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For the Texas-based pedagogue, getting into students’ heads is the key to effective teaching
How do you structure lessons?
At the beginning of every semester I sit down with my students and we map out a course of action so that they know what repertoire they’ll be working on. I also give them a lot of help with their time management skills – how to divide up their time so that they’re getting everything done. We work out what they’re going to practise and for how many minutes. I tell them to buy a kitchen timer so that they can punch in the exact time that they need to be practising something. I also try hard to instil into students that eight minutes a day on something is much more valuable than one hour once a week.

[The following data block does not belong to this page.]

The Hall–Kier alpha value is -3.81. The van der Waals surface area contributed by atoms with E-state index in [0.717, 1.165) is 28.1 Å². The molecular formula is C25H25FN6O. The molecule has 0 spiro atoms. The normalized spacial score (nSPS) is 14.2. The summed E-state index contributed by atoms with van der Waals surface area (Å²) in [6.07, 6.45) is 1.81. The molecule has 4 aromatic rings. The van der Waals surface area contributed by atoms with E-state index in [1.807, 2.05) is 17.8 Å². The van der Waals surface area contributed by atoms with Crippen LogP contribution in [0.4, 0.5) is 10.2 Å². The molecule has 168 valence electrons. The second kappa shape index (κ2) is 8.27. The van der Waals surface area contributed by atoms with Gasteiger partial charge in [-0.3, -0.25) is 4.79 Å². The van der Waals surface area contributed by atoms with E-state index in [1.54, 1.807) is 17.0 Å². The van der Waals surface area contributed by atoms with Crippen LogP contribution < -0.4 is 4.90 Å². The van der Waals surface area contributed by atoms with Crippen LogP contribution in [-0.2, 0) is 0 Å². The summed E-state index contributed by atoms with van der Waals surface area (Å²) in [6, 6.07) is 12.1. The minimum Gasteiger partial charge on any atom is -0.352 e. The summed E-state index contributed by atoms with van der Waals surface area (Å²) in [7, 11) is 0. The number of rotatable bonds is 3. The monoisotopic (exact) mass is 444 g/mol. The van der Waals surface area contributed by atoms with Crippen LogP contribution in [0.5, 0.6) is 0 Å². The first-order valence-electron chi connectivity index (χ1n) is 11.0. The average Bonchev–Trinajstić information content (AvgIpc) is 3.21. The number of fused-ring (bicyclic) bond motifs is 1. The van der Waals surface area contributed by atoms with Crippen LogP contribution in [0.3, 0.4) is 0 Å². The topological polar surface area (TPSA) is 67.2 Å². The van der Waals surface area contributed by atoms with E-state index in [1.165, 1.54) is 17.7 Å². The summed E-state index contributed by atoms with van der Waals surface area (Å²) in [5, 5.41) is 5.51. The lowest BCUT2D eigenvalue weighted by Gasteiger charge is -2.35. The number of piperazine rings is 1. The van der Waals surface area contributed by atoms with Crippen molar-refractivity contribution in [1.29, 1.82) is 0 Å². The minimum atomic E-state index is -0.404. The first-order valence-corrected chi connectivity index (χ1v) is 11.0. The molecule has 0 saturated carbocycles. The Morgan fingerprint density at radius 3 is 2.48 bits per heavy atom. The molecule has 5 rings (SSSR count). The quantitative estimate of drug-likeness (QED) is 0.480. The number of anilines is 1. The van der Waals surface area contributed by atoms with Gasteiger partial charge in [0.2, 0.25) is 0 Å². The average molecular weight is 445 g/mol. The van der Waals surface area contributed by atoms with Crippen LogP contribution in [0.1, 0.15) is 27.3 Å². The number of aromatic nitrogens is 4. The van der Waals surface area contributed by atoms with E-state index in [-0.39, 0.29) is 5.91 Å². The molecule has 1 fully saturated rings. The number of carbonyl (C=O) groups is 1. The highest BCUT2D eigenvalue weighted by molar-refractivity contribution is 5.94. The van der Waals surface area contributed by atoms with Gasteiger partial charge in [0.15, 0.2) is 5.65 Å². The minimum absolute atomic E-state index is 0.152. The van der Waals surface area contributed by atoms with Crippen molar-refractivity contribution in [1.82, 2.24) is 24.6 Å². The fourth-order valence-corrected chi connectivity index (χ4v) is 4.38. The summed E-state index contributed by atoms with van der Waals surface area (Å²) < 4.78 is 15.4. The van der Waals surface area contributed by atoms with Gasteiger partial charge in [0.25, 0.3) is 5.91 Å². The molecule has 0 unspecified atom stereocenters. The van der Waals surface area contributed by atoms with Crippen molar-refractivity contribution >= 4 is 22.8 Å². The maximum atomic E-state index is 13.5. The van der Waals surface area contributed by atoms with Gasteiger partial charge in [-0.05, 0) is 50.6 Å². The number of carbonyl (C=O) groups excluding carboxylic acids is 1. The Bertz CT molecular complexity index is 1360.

How much practice do you advise your students to do?
Dorothy DeLay always suggested a five-hour practice day, with ten minutes off in each hour, and this is a really good guide. Practising more than this is not so productive – your body can keep going but your brain needs to be able to focus, and after five hours this gets tougher. Good practice is focused practice.
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